Considering that transpiration is a fundamental part of ET, the sap flow-scaled method is the main method used for upscaling transpiration from the leaf level to the canopy level. Plant transpiration within a short period can be accurately measured using a Li-6400 photosynthesis system, but the total amount of long-term transpiration is difficult to determine continuously because of the influence of microclimate factors. The difference between the average simulated daily transpiration rate and the direct sap flow measurement was readily discernible through the polynomial fit and integration of data from the experimental period, but the results of the simulation were slightly lower than the direct measurements, as indicated by the regression coefficients (both are <1). This discrepancy may be due to the different measuring instruments: the photosynthesis system only measures leaf transpiration, whereas the sap flow sensors measure both leaf transpiration and stem transpiration. The discrepancy may also be because leaf transpiration was only measured from 8:00 a.m. to 20:00 p.m., but sap flow was measured for 24 h. Determining actual transpiration based on a combination of the Penman–Monteith reference ET (ET0) and the crop coefficient (Kc) method is a simple and effective method that has gained wide acceptance in agricultural water management (Suyker & Verma 2009). In this study, the Kc values were obtained from other publications as a constant; however, these values varied significantly during the growing season (Zhang et al. 2012). Thus, more accurate parameterizations using new techniques should be developed to estimate the stand transpiration. The regression coefficients for the leaf level to tree level and the tree level to stand level of C. korshinskii were both lower than those of A. ordosica, which indicates that the leaf area-based extrapolation method is more appropriate for A. ordosica shrubs. Based on Figure 5, the sap flow extrapolation was also less than that from the crop evapotranspiration minus the lysimeter results, especially during the growing seasons. This differs from the laboratory experiments in that the sap flow sensors overestimated 13.5% of the total transpiration (Chabot et al. 2002). This discrepancy is mainly observed because certain annual and perennial herbs inhabit and reproduce on the soil surface after the re-establishment of vegetation, and their contribution to transpiration cannot be distinguished from those observed under the crop evapotranspiration method.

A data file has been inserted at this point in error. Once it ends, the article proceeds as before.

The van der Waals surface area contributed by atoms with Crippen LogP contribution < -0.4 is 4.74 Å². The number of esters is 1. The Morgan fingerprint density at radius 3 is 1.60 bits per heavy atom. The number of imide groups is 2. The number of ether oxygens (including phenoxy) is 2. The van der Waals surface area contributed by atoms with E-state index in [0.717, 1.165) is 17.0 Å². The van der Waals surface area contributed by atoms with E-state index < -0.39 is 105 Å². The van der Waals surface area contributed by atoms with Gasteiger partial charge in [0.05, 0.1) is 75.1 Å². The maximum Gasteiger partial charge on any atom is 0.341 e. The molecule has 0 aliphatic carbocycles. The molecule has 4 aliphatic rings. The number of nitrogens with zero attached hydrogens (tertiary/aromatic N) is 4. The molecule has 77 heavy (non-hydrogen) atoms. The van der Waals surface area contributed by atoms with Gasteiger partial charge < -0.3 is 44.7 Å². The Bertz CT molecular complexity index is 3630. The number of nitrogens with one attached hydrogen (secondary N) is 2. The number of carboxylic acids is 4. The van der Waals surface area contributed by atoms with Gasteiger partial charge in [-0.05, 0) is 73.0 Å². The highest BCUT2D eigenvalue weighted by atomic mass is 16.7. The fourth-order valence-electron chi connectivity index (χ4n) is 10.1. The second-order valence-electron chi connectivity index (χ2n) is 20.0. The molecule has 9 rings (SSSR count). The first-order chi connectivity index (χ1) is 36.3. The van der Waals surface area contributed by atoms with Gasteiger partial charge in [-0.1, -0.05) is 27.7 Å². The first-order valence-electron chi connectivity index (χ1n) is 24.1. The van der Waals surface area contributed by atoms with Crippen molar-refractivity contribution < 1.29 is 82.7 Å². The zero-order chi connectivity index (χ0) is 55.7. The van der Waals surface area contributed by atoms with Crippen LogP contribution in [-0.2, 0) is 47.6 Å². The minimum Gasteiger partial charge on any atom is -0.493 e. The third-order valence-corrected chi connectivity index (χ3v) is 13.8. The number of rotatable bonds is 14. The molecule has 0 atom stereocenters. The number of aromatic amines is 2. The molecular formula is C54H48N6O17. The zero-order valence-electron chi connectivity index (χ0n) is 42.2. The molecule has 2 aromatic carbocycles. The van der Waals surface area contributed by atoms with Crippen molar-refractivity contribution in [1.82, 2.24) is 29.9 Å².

The transpiration values of the C. korshinskii stand were higher than those of the A. ordosica stand during the growing season because of the large difference in tree size. The seasonal (April–October) total transpiration reached 71.79 and 55.62 mm, respectively, representing approximately 48.4 and 37.5% of the total rainfall over this period. Species differences in water use per unit of leaf area were smaller, but sometimes statistically significant, especially during rainy days. A small amount of precipitation increased the sap flow and transpiration; however, large amounts of precipitation decreased sap flow and transpiration (Huang et al. 2010). A. ordosica is more likely to be affected by this phenomenon because its roots are found primarily in the uppermost soil layers, especially in the case of coarse roots, which are concentrated in the 0.2 m soil layer and are more easily influenced by rainfall. However, for C. korshinskii, the roots are primarily concentrated in the 0.6 to 1 m soil layer (Zhang et al. 2009), and the influence is relatively smaller as the water is redistributed in the soil. Further analysis showed that the percentage of soil evaporation was very high after precipitation, and it was also different at different experimental plots, although in most cases (61%) there was no significant difference (p > 0.05). However, during the rainy days, the transpiration of C. korshinskii, A. ordosica and soil evaporation was 0.72, 0.75 and 0.61 mm d−1, respectively, but during the drier days, the daily transpiration and soil evaporation were 0.12, 0.13 and 0.24 mm d−1. There was a significant difference (p < 0.01) between them. The ratio of transpiration to ET decreased as annual precipitation declined, while the ratio of evaporation to ET increased. This would mean that drought stress decreased transpiration and ET and increased precipitation loss due to evaporation, which, in turn, led to a large decrease in available water for plant growth, and so less drought-tolerant plants, such as C. korshinskii, would disappear or degrade with future vegetation succession.

CONCLUSIONS

A long-term transpiration study was conducted during the growing seasons from April 2008 to October 2012 using two xerophytic shrubs typically used in revegetation: C. korshinskii and A. ordosica. Gas exchange techniques (using an infrared gas analyzer), sap flow measurements, and the crop evapotranspiration minus lysimeter method were used to evaluate plant transpiration at the leaf level, tree level, and stand level. Simultaneous measurements using the three methods were made diurnally and were compared with the normalized leaf area-based extrapolation. The results show that leaf area is a reliable scaling factor for upscaling transpiration from the leaf level to the stand level in desert regions. At the leaf level, the transpiration rates of C. korshinskii and A. ordosica were 2.67 and 4.51 mmol H2O m−2 s−1, respectively, showing a single-peak curve with meteorological factors as the key limiting factors. The sap flow rates were 0.071 and 0.086 g h−1 cm−2 at the tree level, and the transpiration rates were 0.42 and 0.35 mm d−1 at the stand level with precipitation and LAI as the main limiting factors. Direct measurement and extrapolation during non-rainfall periods showed very good correlations. The results provide a key link for designing management strategies to improve water use efficiency and to determine the appropriate plant density in revegetated areas with limited soil water capacity.

ACKNOWLEDGMENTS

This work was supported by the National Key Basic Research program (2013CB429905-03) and Chinese National Natural Scientific Foundation (41201084; 31170385).